Two all beef patties, special sauce, lettuce, cheese, pickles, onions on a sesame seed bun.
User currently offlineHAWK21M From India, joined Jan 2001, 31712 posts, RR: 56
Reply 18, posted (8 years 9 months 3 days 3 hours ago) and read 4044 times:

I'd vouch for Hot brakes too.Cooling using Relative Wind  Smile
regds
MEL



Think of the brighter side!
User currently offlineFlyDeltaJets From United States of America, joined Feb 2006, 1938 posts, RR: 2
Reply 19, posted (8 years 9 months 3 days 3 hours ago) and read 3988 times:
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Quoting L1329II (Reply 8):
This has to do with not removing the nose gear pin. This particular pin is about 1/4 in diameter and about 8" long.

I only can speak for Delta COnnection, and we don't use steering bypass pins for CRJ's they disconnect something in the back (I don't know what because I have never done it before) and when pushback is finished they reconnect it.



The only valid opinions are those based in facts
User currently offlineLapper From United Kingdom, joined Mar 2002, 1568 posts, RR: 7
Reply 20, posted (8 years 9 months 3 days 3 hours ago) and read 3979 times:

Thanks Goldenshield. Does that mean then on a wet day, the plane has to be taken above the clouds before the landing gear can be retracted?

User currently offlineLapper From United Kingdom, joined Mar 2002, 1568 posts, RR: 7
Reply 21, posted (8 years 9 months 3 days 3 hours ago) and read 3963 times:

Thanks Goldenshield. Does that mean then on a wet day, the plane has to be taken above the clouds before the landing gear can be retracted?

User currently offlineApodino From United States of America, joined Apr 2005, 4317 posts, RR: 6
Reply 22, posted (8 years 9 months 3 days 3 hours ago) and read 3947 times:

Quoting Lapper (Reply 21):
Thanks Goldenshield. Does that mean then on a wet day, the plane has to be taken above the clouds before the landing gear can be retracted?

No, what it means is on a wet day the plane is parked until the problem is fixed.



Quoting UAL Bagsmasher (Reply 7):
The BTMS may have been MEL'd, requiring the gear to be left down for a bit before retraction to ensure cool brakes.

If it was from DCA there was a good chance it was a ZW plane. IIRC, we had one plane with the main landing gear bay overheat mel, which also requires the gear to be down for ten minutes after takeoff.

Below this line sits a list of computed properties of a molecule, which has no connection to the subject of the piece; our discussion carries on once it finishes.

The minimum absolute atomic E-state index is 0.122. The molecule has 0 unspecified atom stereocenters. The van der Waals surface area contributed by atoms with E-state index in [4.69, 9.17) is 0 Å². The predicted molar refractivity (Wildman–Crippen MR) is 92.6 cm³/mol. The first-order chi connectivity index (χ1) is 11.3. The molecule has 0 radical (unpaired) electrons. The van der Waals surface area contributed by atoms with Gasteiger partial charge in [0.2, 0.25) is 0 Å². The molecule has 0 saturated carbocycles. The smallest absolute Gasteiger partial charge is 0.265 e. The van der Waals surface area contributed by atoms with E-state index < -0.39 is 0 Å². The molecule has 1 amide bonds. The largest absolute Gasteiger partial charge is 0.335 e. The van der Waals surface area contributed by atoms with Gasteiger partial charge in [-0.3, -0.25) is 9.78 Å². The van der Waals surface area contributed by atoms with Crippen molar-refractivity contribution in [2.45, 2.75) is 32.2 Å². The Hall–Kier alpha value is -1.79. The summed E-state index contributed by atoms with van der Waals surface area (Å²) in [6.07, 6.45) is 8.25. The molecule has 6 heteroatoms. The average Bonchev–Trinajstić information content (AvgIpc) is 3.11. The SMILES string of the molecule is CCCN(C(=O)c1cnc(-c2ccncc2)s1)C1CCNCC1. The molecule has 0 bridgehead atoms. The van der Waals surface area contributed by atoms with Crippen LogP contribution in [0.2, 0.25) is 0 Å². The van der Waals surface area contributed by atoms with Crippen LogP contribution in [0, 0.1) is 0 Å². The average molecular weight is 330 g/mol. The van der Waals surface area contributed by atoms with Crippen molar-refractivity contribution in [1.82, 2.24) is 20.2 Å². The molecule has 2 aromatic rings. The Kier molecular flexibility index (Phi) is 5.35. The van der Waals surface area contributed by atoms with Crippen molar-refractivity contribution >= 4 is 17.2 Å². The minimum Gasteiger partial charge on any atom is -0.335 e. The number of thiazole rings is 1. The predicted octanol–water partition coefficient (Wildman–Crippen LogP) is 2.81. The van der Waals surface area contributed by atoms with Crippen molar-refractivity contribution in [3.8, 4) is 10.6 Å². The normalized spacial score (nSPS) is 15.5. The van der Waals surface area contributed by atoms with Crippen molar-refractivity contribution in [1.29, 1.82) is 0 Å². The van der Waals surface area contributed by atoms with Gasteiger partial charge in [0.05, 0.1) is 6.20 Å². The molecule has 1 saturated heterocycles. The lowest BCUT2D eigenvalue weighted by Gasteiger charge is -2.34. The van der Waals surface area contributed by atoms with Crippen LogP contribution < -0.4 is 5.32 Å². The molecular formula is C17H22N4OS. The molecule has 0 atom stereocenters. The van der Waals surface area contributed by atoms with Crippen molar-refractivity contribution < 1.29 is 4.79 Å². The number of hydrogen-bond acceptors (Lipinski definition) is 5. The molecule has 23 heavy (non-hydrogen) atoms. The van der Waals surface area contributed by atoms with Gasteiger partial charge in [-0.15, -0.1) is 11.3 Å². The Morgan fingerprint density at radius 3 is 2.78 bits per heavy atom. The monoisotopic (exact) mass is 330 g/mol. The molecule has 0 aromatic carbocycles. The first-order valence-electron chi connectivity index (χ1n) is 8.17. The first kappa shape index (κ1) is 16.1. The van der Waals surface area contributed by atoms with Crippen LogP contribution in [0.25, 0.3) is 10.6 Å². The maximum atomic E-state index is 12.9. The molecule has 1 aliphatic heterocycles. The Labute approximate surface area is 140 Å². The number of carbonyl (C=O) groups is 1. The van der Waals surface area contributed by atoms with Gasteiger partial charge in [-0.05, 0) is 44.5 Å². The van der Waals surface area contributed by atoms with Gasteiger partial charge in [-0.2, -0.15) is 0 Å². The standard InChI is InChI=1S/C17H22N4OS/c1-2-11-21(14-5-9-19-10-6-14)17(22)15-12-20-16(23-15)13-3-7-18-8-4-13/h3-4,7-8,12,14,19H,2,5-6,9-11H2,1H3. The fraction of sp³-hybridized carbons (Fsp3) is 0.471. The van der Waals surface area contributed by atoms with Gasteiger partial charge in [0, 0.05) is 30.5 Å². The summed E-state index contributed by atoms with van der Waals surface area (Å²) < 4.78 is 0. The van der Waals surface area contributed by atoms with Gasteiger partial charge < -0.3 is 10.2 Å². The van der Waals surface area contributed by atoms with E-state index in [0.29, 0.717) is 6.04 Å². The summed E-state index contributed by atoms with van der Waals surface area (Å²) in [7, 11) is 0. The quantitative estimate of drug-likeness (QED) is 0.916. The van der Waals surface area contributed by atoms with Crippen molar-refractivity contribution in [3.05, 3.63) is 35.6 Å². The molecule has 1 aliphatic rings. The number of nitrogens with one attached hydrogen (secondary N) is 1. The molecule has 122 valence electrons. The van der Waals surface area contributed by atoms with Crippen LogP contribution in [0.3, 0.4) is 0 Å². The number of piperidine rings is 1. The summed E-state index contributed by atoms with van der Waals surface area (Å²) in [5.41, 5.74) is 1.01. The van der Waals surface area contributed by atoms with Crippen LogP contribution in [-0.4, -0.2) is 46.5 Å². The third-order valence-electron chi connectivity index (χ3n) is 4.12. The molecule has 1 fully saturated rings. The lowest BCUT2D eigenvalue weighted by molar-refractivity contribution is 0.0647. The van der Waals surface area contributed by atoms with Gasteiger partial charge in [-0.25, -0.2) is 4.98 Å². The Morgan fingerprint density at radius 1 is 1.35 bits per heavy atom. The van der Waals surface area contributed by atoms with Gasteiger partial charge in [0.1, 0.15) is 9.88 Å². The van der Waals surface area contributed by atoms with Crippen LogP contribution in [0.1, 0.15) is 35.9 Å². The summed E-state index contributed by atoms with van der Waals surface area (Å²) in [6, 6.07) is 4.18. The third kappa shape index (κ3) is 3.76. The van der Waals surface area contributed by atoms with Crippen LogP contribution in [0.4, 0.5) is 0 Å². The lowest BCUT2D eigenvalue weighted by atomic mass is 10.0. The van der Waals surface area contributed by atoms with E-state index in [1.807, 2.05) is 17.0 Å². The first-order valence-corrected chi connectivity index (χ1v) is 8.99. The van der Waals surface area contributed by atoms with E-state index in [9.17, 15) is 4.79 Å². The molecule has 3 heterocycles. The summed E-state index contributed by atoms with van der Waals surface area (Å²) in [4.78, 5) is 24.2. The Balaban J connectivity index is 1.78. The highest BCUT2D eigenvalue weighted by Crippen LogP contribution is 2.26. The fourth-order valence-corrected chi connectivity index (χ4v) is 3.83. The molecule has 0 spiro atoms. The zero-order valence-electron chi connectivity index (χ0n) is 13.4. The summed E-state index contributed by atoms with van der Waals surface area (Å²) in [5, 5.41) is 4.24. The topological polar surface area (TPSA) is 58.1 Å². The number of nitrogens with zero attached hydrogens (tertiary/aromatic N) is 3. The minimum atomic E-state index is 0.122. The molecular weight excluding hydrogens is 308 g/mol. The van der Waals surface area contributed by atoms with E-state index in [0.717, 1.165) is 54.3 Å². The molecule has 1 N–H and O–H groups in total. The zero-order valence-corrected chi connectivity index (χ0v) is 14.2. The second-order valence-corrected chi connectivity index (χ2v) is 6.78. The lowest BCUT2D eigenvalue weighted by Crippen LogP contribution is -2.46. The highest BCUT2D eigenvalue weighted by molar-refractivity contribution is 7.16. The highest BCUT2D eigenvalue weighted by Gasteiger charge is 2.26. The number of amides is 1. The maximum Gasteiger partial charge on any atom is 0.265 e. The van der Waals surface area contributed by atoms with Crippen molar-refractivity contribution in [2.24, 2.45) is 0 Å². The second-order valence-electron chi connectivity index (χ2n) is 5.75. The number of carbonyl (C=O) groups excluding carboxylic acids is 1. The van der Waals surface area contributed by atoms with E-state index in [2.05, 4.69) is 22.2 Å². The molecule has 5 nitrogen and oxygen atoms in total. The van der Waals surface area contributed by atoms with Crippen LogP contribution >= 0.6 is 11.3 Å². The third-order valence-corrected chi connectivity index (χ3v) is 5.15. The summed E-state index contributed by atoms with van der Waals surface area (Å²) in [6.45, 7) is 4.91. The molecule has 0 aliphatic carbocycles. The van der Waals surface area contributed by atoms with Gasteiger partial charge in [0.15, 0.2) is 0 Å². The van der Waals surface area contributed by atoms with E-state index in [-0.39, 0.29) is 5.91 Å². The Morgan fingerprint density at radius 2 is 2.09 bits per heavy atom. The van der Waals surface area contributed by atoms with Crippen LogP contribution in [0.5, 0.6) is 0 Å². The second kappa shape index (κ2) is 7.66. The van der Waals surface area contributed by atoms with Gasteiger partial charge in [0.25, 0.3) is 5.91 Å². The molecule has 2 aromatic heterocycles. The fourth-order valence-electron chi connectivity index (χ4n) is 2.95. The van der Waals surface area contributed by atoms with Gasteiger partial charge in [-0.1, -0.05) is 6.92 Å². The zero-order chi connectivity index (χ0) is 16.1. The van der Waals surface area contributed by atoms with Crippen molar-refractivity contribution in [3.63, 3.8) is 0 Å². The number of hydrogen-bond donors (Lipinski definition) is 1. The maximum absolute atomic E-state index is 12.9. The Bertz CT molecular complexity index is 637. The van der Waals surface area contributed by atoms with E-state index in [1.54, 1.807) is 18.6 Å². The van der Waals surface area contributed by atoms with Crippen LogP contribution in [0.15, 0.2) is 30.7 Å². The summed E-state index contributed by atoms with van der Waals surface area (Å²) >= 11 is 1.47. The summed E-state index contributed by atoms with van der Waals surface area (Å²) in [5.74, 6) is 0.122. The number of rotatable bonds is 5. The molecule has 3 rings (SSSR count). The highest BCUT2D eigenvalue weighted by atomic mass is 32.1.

User currently offlineL1329II From , joined Dec 1969, posts, RR:
Reply 23, posted (8 years 9 months 3 days 2 hours ago) and read 3917 times:

Quoting FlyDeltaJets (Reply 19):
I only can speak for Delta COnnection, and we don't use steering bypass pins for CRJ's they disconnect something in the back (I don't know what because I have never done it before) and when pushback is finished they reconnect it.

Interesting. Of course I was referring to the corporate version of the CL-600. 600, 601, 604 etc.

Thanks for the info.


User currently offlineGoldenshield From United States of America, joined Jan 2001, 6120 posts, RR: 14
Reply 24, posted (8 years 9 months 3 days 2 hours ago) and read 3912 times:

After reviewing the MEL's, the Gear bay overheat is the most likely cause, and not the BTMS (I never said that it was in my originaly post. I was just clarifying.) If GBOH and BTMS are inop, then the flight must be flown gear down the whole flight, which means a slower airspeed and low altidude, and there are few carriers that I know of willing to provide that high of a fuel burn to get the customers to their destination.


Two all beef patties, special sauce, lettuce, cheese, pickles, onions on a sesame seed bun.
25 A10WARTHOG : On the CRJ's the torque links are disconnected. On ERJ's there is a switch that can be used on the outside of the aircraft to disable the steering or
26 Post contains images IAHFLYR : You want to be leading the FAA? mmmm